In a major war with Ukraine, the Russian armed forces would expect to achieve rapid victories based on these quantitative and qualitative advantages. Any intervention in eastern Ukraine would benefit from the Russian military’s extensive logistical support in the area, which includes large stocks of food, ammunition, transportation and communications infrastructure and other support. Yet Russia’s ability to undertake a protracted war is less certain given its reliance on short-term conscripts, as well as possible Western countermeasures.
Although new Russian weapons systems have been visible in the Ukraine crisis, the 70 percent target for “modern” military equipment remains ambitious given Russia’s economic challenges, high levels of corruption in the defense industry and past experience, when annually declared massive rearmament programs were at best partially executed. Military personnel challenges include the short 12-month conscription period—inadequate to train conscripts in the most modern technologies and requiring constant churning of soldiers—a paucity of well-trained noncommissioned officers, limited use of potential female soldiers and officers and high dropout rates for the contract soldiers. The decision to raise Russian military spending well above 3 percent of national GDP breaks an informal maximum limit that Russian officials had previously established to avoid following the Soviet path to national bankruptcy.
Since becoming Russia’s leader in the late 1990s, Putin’s highest strategic priority has been to re-establish Moscow’s influence within the former Soviet Union. In public, Putin argues that all former Soviet countries share a similar history, deep economic ties and many common goals. Putin may also expect that he can augment Russia’s power resources by adding those of the former Soviet republics. In this regard, Moscow has a range of tools that it can employ, including energy assets, economic inducements and sanctions (for instance, permitting or curtailing remittances from migrants), cyber and intelligence assets, sympathetic compatriots and local ethnic allies, leverage from having the ability to freeze or unfreeze conflicts, soft power due to the persistent influence of the Russian media and, if necessary, military muscle that includes major bases in Armenia and Kyrgyzstan.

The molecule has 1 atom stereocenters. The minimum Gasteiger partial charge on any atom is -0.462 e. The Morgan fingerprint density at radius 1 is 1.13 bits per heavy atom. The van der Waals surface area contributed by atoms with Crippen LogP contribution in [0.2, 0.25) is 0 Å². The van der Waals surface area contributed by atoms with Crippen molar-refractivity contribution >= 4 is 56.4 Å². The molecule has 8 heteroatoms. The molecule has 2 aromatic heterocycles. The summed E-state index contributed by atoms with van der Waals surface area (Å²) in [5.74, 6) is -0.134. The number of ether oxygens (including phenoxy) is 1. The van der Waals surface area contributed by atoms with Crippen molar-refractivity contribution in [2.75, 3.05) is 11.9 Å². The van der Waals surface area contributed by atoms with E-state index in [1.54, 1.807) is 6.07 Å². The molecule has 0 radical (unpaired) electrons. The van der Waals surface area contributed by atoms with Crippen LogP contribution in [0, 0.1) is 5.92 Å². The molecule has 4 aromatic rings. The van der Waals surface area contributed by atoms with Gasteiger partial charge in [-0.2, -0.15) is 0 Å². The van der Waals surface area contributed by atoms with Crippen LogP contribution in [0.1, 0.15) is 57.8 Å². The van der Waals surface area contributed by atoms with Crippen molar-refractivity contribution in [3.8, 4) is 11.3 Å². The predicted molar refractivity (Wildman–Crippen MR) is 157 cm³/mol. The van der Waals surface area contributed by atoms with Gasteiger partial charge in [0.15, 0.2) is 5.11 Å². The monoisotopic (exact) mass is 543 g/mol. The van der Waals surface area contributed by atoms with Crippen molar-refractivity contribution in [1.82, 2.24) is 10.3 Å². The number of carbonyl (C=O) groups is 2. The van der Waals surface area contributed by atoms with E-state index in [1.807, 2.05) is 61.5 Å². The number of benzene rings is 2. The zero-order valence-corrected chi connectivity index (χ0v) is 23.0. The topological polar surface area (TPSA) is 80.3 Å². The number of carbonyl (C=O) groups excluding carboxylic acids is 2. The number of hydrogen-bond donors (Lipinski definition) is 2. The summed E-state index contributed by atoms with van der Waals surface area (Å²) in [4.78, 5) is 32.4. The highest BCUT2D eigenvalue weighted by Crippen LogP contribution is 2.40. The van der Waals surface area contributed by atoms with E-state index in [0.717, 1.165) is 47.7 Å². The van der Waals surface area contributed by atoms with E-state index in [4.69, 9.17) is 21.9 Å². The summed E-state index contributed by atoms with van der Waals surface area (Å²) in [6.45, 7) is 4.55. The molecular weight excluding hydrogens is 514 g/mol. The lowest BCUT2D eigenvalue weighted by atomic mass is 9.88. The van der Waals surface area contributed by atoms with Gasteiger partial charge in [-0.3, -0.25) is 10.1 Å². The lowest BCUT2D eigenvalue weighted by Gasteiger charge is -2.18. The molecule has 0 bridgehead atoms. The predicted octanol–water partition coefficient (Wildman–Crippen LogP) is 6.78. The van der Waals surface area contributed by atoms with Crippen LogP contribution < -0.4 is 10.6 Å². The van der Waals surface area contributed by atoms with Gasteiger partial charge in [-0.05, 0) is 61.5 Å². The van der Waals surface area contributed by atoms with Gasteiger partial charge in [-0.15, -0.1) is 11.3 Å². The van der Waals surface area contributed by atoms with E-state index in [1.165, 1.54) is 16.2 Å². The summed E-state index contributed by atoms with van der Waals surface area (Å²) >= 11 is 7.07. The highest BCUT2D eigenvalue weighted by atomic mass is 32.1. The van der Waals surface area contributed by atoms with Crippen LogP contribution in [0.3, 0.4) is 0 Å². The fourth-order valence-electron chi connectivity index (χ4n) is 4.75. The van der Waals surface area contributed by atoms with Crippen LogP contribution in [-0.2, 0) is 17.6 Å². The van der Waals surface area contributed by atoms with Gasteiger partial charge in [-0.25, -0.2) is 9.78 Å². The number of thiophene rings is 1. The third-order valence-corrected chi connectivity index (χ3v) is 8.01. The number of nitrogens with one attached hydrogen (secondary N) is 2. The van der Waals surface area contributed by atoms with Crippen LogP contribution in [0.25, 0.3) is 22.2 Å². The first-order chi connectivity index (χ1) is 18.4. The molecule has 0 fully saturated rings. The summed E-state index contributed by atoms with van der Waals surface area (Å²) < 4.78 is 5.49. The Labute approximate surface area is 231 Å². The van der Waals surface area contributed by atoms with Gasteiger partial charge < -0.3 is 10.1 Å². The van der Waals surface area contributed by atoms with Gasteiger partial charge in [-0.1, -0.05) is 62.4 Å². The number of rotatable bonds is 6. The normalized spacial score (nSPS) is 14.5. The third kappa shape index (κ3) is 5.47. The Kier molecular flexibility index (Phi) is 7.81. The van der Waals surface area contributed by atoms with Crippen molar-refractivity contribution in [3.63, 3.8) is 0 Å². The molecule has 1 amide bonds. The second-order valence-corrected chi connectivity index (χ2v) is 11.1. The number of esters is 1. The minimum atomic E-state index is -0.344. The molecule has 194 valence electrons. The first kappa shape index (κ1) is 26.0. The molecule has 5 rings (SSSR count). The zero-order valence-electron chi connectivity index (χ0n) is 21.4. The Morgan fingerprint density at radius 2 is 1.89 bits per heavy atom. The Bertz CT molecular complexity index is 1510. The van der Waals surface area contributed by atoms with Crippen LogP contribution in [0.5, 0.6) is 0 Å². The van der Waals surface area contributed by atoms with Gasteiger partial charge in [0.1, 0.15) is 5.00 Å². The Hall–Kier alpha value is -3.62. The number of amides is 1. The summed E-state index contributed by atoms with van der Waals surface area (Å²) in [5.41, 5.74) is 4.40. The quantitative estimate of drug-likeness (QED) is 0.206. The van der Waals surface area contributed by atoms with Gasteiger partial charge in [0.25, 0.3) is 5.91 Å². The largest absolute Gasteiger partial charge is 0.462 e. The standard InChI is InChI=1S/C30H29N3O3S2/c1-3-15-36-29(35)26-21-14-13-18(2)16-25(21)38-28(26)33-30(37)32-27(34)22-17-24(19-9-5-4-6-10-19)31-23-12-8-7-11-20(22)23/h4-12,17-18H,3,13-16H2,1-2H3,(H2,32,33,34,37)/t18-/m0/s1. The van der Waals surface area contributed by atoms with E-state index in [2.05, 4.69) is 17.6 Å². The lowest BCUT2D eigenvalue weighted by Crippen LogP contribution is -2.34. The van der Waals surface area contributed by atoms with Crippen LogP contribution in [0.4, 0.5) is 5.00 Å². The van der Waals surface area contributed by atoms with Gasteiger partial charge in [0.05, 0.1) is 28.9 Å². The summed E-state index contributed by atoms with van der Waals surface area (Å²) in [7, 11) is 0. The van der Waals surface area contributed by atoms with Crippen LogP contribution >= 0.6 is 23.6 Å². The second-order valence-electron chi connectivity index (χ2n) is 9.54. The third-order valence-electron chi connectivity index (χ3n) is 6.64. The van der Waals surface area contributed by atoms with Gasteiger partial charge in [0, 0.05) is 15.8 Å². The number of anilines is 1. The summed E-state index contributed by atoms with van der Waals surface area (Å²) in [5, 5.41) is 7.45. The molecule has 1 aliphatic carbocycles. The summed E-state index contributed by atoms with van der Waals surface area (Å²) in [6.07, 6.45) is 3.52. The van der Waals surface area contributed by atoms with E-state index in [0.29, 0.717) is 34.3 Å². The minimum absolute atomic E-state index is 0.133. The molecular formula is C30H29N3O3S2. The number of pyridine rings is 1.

During the past decade, Putin has launched diverse projects the general result of which has been narrower but deeper integration among the most pro-Moscow former Soviet republics. For example, in May 2002, Russia joined with Armenia, Belarus, Kazakhstan, Kyrgyzstan and Tajikistan to establish the Collective Security Treaty Organization (CSTO) based on mutual security guarantees. The CSTO is consciously designed to imitate NATO’s multinational military structure. The Collective Rapid Deployment Force, its most capable formation, consists of high-readiness elite forces, primarily from Russia and Kazakhstan, capable of quickly intervening in a crisis. The Russian government provides its CSTO allies with subsidized education and training opportunities at Russian military institutions and allows them to buy Russian weapons at a discount. Although increasingly impressive on paper, the CSTO has yet to engage in an actual military or even peacekeeping operation, declining to suppress either the 2010 Kyrgyz riots or the recent border clashes between Kyrgyzstan and Tajikistan, or to join the multilateral coalition fighting the Afghan Taliban.